Thursday, September 29, 2011

Musket and Mohawks 2 Field Battle

 Was able to test the largest encounter in Muskets and Mohawks 2 today, The Field Battle. In this encounter your company takes its place in the line of battle during a field engagement. The game is still played at 1 figure equals 1 man scale and the game shows only that part of the battlefield directly to the front of your company. 

A full game company consists of 1 Captain, 2 Lieutenants, 2 Ensigns, a Sergeant Major, 4 sergeants, 8 Corporals and 40 other ranks. That's all four sections of your company plus the command element.

Now as it happens I do not have nearly enough period figures for this large a game and so substituted Napoleonic troops for this game. My company would be French line while the opposition were Prussians. Also while I say "my" company, my character was in fact the Lieutenant of second platoon. The Captain was a non-player character as were all of the Prussians.

The battle featured a French attack so the Prussian company deployed on table and my company entered from the opposite long edge. 

Due to some random events my company received an order to halt our advance while still out of musket range of the enemy. While waiting for our advance to resume I lost two men to cannon fire, another random event.
 We were finally able to resume the advance! Unfortunately the Prussians were able to get in the first volley and dropped several of my men.
 The senior section of my company was obscured by a small cluster of trees on our right, which offered them cover but also prevented them from bringing all of their firelocks into play. 

One aspect of this game that I am very proud of is the way it presents you with the problems of the black powder battlefield. In larger scale games columns just move faster than lines. At this level you see the terrain that causes lines to break up and move more slowly than columns. As it is a company would always form line unless navigating tight terrain, and here rather than disrupt my formation I decided to just keep the senior section out of action for a bit.
 We began a brisk exchange of fire with the Prussians. Slowly we began to achieve the upper hand, inflicting more casualties to the Prussian leadership than we received in return. This was all down to the luck of the dice.

Another aspect I am pleased with is the frequency of misfired. Initial vollies are very powerful and then fire sort of goes in spurts as casualties and misfires contribute to a decline in the volume of fire. Eventually misfires are diagnosed and repaired and some of the casualties return to the firing line, and volume of fire picks up for a while until the inevitable misfires and casualties reduce it and so on.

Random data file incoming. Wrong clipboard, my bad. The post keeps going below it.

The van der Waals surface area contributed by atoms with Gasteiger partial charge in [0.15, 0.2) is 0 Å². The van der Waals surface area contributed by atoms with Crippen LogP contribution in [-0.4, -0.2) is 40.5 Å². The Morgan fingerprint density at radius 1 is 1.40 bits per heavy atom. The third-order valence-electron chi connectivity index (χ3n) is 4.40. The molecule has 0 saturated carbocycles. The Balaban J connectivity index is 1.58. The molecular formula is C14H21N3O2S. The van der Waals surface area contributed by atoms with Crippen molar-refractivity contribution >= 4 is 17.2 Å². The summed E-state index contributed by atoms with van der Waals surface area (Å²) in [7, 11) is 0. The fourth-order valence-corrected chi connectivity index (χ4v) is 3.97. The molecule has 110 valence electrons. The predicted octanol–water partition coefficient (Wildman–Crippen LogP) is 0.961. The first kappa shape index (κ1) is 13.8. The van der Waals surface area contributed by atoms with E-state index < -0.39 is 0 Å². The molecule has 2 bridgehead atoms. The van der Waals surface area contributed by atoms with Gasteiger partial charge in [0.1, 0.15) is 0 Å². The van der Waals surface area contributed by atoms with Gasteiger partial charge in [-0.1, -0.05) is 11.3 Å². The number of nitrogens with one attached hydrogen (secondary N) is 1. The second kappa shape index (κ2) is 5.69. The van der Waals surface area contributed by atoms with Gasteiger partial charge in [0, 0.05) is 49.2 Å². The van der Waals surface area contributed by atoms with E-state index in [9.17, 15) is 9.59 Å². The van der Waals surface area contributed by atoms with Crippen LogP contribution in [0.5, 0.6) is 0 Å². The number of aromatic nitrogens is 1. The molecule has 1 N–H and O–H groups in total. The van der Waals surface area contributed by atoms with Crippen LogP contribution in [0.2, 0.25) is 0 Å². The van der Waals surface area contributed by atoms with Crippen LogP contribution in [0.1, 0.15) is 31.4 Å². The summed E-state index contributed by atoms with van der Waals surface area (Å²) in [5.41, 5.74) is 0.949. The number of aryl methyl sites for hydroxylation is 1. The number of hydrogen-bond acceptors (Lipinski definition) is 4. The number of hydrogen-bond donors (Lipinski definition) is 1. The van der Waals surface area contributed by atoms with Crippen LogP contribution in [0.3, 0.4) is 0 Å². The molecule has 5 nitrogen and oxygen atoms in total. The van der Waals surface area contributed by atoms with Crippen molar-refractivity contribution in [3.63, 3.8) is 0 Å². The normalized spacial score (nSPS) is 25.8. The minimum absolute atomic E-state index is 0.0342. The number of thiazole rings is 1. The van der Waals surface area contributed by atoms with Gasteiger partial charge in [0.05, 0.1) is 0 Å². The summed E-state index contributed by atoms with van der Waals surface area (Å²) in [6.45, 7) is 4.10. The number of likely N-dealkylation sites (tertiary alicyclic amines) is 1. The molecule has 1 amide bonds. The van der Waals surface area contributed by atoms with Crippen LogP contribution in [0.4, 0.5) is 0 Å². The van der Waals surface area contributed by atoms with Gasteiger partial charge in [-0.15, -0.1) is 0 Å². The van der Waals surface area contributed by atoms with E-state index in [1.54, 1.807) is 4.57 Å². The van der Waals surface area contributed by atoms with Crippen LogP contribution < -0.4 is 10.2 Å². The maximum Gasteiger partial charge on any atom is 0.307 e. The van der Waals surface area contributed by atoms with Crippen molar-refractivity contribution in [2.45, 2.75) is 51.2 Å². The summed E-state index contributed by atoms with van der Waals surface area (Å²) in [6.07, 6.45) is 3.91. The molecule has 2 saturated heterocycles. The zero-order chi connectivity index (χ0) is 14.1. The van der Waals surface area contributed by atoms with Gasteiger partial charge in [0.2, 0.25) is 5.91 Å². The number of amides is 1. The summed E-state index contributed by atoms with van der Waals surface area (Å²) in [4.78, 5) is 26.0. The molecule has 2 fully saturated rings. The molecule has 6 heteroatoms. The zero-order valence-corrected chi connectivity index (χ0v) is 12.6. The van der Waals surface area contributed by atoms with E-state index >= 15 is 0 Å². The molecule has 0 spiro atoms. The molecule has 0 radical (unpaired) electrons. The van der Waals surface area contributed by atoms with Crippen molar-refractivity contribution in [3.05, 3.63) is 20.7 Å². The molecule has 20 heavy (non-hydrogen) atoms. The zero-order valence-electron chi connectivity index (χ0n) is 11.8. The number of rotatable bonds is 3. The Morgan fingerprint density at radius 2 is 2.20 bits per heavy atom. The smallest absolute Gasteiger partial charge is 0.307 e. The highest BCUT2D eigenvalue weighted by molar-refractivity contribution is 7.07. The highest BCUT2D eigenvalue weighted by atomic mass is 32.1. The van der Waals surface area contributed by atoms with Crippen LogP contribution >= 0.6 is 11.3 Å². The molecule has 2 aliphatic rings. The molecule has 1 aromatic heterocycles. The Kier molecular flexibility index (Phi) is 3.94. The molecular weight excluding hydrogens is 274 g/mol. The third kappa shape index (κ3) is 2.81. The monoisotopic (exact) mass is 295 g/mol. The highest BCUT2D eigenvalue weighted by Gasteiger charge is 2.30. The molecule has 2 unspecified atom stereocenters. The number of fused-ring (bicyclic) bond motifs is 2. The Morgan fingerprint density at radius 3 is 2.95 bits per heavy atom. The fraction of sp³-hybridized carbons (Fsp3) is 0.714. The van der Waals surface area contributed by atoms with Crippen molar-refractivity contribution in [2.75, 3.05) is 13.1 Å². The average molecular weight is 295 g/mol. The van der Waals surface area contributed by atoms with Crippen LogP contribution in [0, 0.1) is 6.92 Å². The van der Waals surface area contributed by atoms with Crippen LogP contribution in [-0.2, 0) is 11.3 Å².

Eventually one of the Prussian platoons had suffered too much and withdrew behind the firing line.
 The company sergeant lost no time in attempting to rally them. Here then was my chance! Our company commander ordered the charge. However he had considerable difficulty bringing the men under control and they continued to stand and fire.

Once troops begin to fire it is sometimes difficult to bring them back under orders. In this case I had considerable difficulty bringing them to heel.
 Fortune smiled as a half section of light infantry was sent to our aid. They took up position in the wood in front of the senior section and opened an accurate fire on the Prussian left.
 At about the same time the Prussians suffered a couple of round shot from our artillery. Random events can cut both ways. 

To their credit the section that had retired returned to the line for more punishment.
 Still unable to get our men to move  I was bit disconcerted by the arrival of a Prussain gun behind their lines. Clearly the higher command could sense the weakening of Prussian resolve and sent the gun to stiffen the line.

Reinforcements can be granted via random dice rolls. Like random events they cut both way too.

 It was a race against time now. Our fire had significantly weakened the Prussian company and individuals were starting to slip away from the firing line. .
Their sergeants managed to whip most of them back into line but in ones and twos some headed for the rear
 The Prussian deployed the gun behind their line. Presumably they would retire behind the gun once it was loaded.
...And still our Captain could not bring the men under control. Our fire was to good effect but if that gun started hitting us with canister we would be in a bad way.

 Finally our men were brought under control. Our firing line went silent as the officers and sergeants dressed the ranks. 

Only the sniping of the light troops continued and the Prussian fire grew increasingly ragged.

 At last we began to advance. Avant!
 When charging the attacker moves to only 6" from the enemy. Opposed dice rolls are then made to see if the attacker baulks, takes fire at close range, or the defender stands for melee (rarely) or legs it.
 The Prussian line evaporated before our advance!
 The day was ours.
Final losses were 11 French other ranks. The Prussians lost more than twice that many and the gun.

Post battle rolls should see my character gain some recognition. Had we lost he might have had to fight a duel if brother officers were to cast aspersions on his conduct. However as one of the victors he may be able to grab some of the glory.

Hope you enjoyed the report and thanks for stopping by!

5 comments:

  1. Thanks for posting the action. It makes me want to try to get my French and Indian stuff painted and throw down a game.

    LLC aka Ron

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  2. Thank you. I am very pleased with the way it played out.

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  3. Great batrep!! Lovely looking figures!

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